At first blush, you might think that Shopify (NYSE:SHOP) had an underwhelming third quarter. After all, the company -- which provides a platform for just about anyone to establish an e-commerce presence -- has seen its stock fall over 10% since announcing results. 

Nothing could be further from the truth. Growth stock investors should be reassured knowing that on virtually every metric, Shopify is winning over tons of customers. But there's one underappreciated metric that really points to how well the company is actually doing ... and will continue to do.

Man looking through magnifying glass at his computer screen

Image source: Getty Images.

First, the headline numbers

We'll get to that metric in a moment. But let's recap Shopify's third quarter with the headline numbers.

Metric Q3 2020 Q3 2019 Growth
Subscription solutions revenue $245 million $166 million 48%
Merchant solutions revenue $522 million $225 million 132%
Total revenue $767 million $391 million 96%
Gross merchandise volume (GMV) $30.9 billion $14.8 billion 109%

Data source: SEC filings. Revenue figures rounded to the nearest million.

Let's walk through this step by step. 

  • The value of all the "stuff" sold on sites built using Shopify's platform (GMV) more than doubled to $30.9 billion.
  • Because of that, total revenue also almost doubled to $767 million.
  • While subscriptions (what merchants pay to use the platform) showed solid 48% growth, merchant solutions (primarily payment options when a customer buys something) zoomed 132% higher.

Put all these pieces together, and you have a company that is quickly becoming the most powerful North American e-commerce juggernaut not named Amazon

The most important metric

When the pandemic hit, Shopify made it easier for merchants to sign up and kick the tires on the platform. It extended the window for free trials to 90 days, up from the standard 14-day trial. This provided enough time for businesses of all sizes to make a transition without incurring any costs. If those customers liked what they saw (and were able to stay in business), they would become paying customers.

Or at least that's the narrative many investors (myself included) created. When the company revealed this tidbit about monthly recurring revenue (MRR), it became clear that narrative was true.

Chart showing MRR at Shopify over time.

Image source: Shopify investor relations.

As you can see, MRR growth was slowing coming into the third quarter, but once that 90-day window for trials closed, it exploded to over $74 million. For those keeping track at home, that annualizes to almost $900 million in practically guaranteed revenue without a single sale taking place on the platform.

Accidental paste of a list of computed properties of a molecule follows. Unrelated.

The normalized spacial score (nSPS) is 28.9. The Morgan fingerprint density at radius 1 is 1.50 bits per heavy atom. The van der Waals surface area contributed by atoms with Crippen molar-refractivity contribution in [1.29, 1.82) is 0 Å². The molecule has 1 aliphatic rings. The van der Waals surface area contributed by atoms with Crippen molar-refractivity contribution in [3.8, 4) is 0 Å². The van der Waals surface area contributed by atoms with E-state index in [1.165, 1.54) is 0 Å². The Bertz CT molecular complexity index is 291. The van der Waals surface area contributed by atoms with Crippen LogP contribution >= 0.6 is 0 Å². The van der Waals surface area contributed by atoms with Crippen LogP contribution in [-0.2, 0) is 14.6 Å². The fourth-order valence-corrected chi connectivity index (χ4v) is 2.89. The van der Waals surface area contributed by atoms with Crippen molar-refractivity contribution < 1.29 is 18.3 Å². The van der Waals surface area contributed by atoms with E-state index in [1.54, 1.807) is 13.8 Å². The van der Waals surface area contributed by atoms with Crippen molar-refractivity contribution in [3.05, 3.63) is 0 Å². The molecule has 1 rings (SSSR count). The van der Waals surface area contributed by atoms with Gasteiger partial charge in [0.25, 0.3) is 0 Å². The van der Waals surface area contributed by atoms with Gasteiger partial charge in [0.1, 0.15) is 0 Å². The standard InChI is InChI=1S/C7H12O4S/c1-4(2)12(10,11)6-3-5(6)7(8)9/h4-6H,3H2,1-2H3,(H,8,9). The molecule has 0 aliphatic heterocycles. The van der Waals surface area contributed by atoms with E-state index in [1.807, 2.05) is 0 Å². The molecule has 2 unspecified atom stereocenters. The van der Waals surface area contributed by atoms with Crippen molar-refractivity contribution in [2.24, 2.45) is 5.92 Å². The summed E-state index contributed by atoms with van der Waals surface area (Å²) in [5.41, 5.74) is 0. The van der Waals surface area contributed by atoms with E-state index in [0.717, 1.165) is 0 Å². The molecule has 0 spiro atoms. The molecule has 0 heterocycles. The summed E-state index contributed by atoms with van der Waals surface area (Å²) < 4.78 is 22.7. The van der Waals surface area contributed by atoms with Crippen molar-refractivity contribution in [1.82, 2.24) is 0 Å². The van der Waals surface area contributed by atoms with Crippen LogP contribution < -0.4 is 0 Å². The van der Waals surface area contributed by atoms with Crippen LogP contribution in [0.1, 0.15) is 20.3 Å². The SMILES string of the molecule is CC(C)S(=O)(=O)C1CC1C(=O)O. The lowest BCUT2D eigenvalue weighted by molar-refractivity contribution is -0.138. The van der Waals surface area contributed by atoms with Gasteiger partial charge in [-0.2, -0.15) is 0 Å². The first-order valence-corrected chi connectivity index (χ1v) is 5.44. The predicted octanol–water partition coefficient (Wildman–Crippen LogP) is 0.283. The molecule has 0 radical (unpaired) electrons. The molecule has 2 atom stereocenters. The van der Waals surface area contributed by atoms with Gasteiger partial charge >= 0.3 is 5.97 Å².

What's more, the management pointed out on the earnings call that there would have been a record number of sign-ups even without the effect of the 90-day window closing.

Shopify president Harley Finkelstein said, "In Q3, a record number of merchants became paid subscribers to Shopify, even excluding merchants who converted following the end of their 90-day extended free trial. The extended free trial made it easier for new stores to get online fast and make sales, enabling many of these entrepreneurs to generate cash while their physical stores were shut down at the onset of the pandemic."

The moat gets wider

Why does all this matter? Because Shopify has an enormous moat. Consider:

  • High switching costs: When a smaller business sets up a website and social media presence via Shopify's platform, it doesn't want to waste any time switching to a new provider. Doing so is expensive and time consuming. It's also a distraction.
  • Network effects: Shopify has a marketplace where third-party app developers (read: non-Shopify employees) can sell their tools. When they do, they get instant access to Shopify's stable of over one million merchants. The more merchants that join, the more incentivized those developers are to build on Shopify's platform -- attracting more merchants. There are currently over 5,300 such apps, many of which can't be found anywhere but Shopify.

The bottom line: Once merchants enter Shopify's ecosystem, they're likely there for good. It's true many of these businesses will fail, but that's how a functioning economy is supposed to work. With so many merchants joining in such a short time, Shopify just wove an enormous web that promises to deliver even more successful merchants in the years to come.

Investor takeaway

Yes, Shopify stock has trended down in the past month. But no, you shouldn't worry too much. Let's not forget that the stock has nearly tripled since bottoming out in mid-March. We shouldn't be worrying too much over short-term moves.

The company's MRR growth is a vital indicator that the pipeline for future growth is strong. With Shopify already accounting for over 14% of my real-life holdings, I won't be adding shares, but I surely won't be selling anytime soon, either.

This article represents the opinion of the writer, who may disagree with the “official” recommendation position of a Motley Fool premium advisory service. We’re motley! Questioning an investing thesis -- even one of our own -- helps us all think critically about investing and make decisions that help us become smarter, happier, and richer.